You're here: oChristian.com » Articles Home » Horatius Bonar » Light and Truth: The Old Testament » Chapter 8 - The Way of Cain

Light and Truth: The Old Testament: Chapter 8 - The Way of Cain

By Horatius Bonar


      "And Cain went out from the presence of the Lord." -- Genesis 4:16

      "Not as Cain, who was of that wicked one, and slew his brother. And wherefore slew he him? Because his own works were evil, and his brother's righteous." --I John 3:12

      "Woe unto them! for they have gone in the way of Cain, and ran greedily after the error of Balaam for reward, and perished in the gainsaying of Core."--Jude 11

      AS "the way of Cain" is spoken of by the apostle Jude, as specially the way of the last days, let us inquire what it was. It was evil, not good. He is an open and defiant sinner; and in him sin takes its full swing. He is the first child of the fall, and the offspring of the fallen; he is no common transgressor; he runs no ordinary career of wickedness; he rushes to the extremity of evil. He is given as a beacon, yet as a true specimen of man, of the human heart even in the most favourable circumstances. He came into the world, not like Adam, full-grown, but a child, and therefore with the least possible amount of evil. He is the child of believing parents; for Adam shewed his faith by calling his wife, and Eve shewed hers by the way in which she received her first-born. He had a most godly brother, and was one of a pious household; brought up within sight of Paradise, and from childhood taught the knowledge of the true God, and the woman's seed. He was exposed to no outward temptation; he had no companion in sin; he walked the broad way alone. He was warned, no doubt, against the serpent and his seed. He was more than once spoken to directly by God. He had every possible advantage, in the absence of evil and the presence of good. Much might have been expected from him; yet he turns his back on God, on Paradise, on the altar, on the sacrifice, on all that is good and blessed.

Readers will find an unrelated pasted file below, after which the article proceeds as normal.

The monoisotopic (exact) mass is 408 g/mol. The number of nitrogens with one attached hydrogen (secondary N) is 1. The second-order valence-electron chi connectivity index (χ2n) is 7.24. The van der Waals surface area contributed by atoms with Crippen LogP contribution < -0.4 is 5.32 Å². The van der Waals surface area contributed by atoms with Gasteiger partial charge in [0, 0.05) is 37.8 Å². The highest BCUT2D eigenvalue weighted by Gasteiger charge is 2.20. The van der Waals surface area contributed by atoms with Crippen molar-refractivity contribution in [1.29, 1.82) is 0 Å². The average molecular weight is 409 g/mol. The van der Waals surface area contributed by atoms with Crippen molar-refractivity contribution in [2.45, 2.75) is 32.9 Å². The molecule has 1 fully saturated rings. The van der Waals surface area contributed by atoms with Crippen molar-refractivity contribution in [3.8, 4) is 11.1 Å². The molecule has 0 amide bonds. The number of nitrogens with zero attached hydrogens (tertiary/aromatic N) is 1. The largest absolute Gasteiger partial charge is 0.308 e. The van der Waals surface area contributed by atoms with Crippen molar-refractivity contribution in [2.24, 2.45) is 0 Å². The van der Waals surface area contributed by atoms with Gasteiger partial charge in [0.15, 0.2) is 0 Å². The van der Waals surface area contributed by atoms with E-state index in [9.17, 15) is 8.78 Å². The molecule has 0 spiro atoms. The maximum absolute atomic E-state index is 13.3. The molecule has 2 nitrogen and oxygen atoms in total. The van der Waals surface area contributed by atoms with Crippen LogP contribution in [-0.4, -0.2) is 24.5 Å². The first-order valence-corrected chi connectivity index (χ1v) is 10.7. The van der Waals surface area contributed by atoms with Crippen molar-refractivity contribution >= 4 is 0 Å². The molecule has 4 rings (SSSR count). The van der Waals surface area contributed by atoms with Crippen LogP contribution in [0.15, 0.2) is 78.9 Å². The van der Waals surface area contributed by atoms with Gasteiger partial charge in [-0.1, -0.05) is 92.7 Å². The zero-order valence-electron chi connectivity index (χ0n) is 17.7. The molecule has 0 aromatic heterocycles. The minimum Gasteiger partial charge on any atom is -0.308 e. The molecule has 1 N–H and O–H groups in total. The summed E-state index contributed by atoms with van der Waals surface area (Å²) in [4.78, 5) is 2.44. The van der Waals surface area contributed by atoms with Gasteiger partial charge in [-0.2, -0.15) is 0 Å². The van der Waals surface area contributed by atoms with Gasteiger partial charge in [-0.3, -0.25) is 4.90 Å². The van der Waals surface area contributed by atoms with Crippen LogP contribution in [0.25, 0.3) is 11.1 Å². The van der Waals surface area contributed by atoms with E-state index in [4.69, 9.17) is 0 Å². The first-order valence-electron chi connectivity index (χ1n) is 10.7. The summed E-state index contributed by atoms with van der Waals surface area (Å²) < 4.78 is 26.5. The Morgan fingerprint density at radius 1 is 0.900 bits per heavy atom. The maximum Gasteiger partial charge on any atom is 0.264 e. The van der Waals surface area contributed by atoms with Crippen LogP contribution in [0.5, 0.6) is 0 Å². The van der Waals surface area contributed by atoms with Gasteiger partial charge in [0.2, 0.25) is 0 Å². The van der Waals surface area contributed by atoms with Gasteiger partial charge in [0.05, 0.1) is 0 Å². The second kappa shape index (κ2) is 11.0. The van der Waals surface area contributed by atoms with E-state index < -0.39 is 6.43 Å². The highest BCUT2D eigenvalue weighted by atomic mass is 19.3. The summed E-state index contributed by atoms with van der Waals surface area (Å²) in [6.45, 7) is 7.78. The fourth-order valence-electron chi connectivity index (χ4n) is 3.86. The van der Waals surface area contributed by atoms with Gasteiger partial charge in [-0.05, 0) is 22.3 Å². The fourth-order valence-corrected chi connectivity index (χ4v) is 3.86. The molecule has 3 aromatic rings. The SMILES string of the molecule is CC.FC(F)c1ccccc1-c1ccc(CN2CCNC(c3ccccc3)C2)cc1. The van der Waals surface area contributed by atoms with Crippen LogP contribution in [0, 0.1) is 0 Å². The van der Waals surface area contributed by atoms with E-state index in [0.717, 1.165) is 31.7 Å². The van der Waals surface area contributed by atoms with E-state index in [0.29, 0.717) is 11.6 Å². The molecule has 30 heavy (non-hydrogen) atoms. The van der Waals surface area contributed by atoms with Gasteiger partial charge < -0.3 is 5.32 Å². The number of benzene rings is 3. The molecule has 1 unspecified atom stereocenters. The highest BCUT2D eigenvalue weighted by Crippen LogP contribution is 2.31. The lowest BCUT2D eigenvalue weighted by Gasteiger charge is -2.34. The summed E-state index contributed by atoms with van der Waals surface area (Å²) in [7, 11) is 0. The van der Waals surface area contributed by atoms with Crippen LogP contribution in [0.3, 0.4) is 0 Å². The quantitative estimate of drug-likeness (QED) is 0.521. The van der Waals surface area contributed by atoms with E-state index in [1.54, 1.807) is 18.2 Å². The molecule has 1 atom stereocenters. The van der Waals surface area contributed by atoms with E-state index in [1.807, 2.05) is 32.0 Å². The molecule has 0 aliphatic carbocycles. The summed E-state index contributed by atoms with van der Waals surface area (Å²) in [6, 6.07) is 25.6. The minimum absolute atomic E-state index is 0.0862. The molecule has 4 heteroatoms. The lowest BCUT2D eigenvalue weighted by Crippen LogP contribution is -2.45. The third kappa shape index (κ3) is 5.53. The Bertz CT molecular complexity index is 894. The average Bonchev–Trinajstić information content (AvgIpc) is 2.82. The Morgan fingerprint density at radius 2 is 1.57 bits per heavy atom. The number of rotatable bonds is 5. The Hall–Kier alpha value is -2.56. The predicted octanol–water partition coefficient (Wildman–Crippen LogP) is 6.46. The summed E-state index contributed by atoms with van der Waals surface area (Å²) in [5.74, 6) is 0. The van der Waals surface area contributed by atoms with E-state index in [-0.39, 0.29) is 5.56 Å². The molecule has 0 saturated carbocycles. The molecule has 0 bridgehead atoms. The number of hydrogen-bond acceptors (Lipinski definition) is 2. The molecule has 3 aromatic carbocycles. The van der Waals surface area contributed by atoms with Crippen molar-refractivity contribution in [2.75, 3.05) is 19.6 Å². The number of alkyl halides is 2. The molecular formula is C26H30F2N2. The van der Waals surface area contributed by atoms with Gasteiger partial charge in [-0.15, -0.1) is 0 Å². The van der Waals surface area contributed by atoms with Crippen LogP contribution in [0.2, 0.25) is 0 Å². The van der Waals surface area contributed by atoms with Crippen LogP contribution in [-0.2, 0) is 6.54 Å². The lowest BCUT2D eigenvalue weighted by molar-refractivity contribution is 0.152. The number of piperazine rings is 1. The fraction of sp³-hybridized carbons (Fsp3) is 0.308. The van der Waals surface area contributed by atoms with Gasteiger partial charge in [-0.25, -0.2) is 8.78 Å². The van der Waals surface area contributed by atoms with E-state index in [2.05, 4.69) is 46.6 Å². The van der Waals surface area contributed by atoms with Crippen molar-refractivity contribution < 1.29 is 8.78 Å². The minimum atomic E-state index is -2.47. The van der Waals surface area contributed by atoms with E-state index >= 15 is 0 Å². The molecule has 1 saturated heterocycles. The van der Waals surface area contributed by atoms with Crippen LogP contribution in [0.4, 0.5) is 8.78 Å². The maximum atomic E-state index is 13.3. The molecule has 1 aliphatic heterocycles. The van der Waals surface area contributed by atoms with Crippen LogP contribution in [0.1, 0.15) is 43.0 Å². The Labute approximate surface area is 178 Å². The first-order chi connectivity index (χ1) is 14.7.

But let us see more specially what the apostle calls "the way of Cain." It is the way,

      I. Of unbelief. Cain is the first specimen of an unbelieving man. His parents were sinners, but they believed. His brother was a sinner, but he believed. Cain is not an atheist, nor an altogether irreligious man. He owns a God, and brings his fruits to the altar. But he brings no lamb, no blood, nothing that speaks of death. He comes with no confession, no cry for mercy. He sees no need of the woman's seed, no danger from the serpent; no preciousness, and perhaps no truth, in the promise of the serpent's crushed head or Messiah's bruised heel. He takes Satan's side against God, not God's against Satan; for all unbelief is a siding with Satan against God. God is not to him the God of grace, nor the woman's seed the Saviour of the lost. He has a religion, but it is self-made, a human religion, something of his own; without Christ, or blood, or pardon. The love of God is to him mere indifference to sin. Rejection of God's religion, and of His Messiah,--this is "the way of Cain."

      II. It is the way of apostasy. He turns his back on God, and will have none of Him. He is not like one of our dark heathen, ignorant of the true God. He knows Jehovah, and has heard His voice; but he turns away. He is an apostate (the first apostate) from the religion of his father; a scorner of the Messiah; he wants a Messiah of his own,--"a Christ that is to be"; not God's Christ, but man's. From what small beginnings apostasy springs.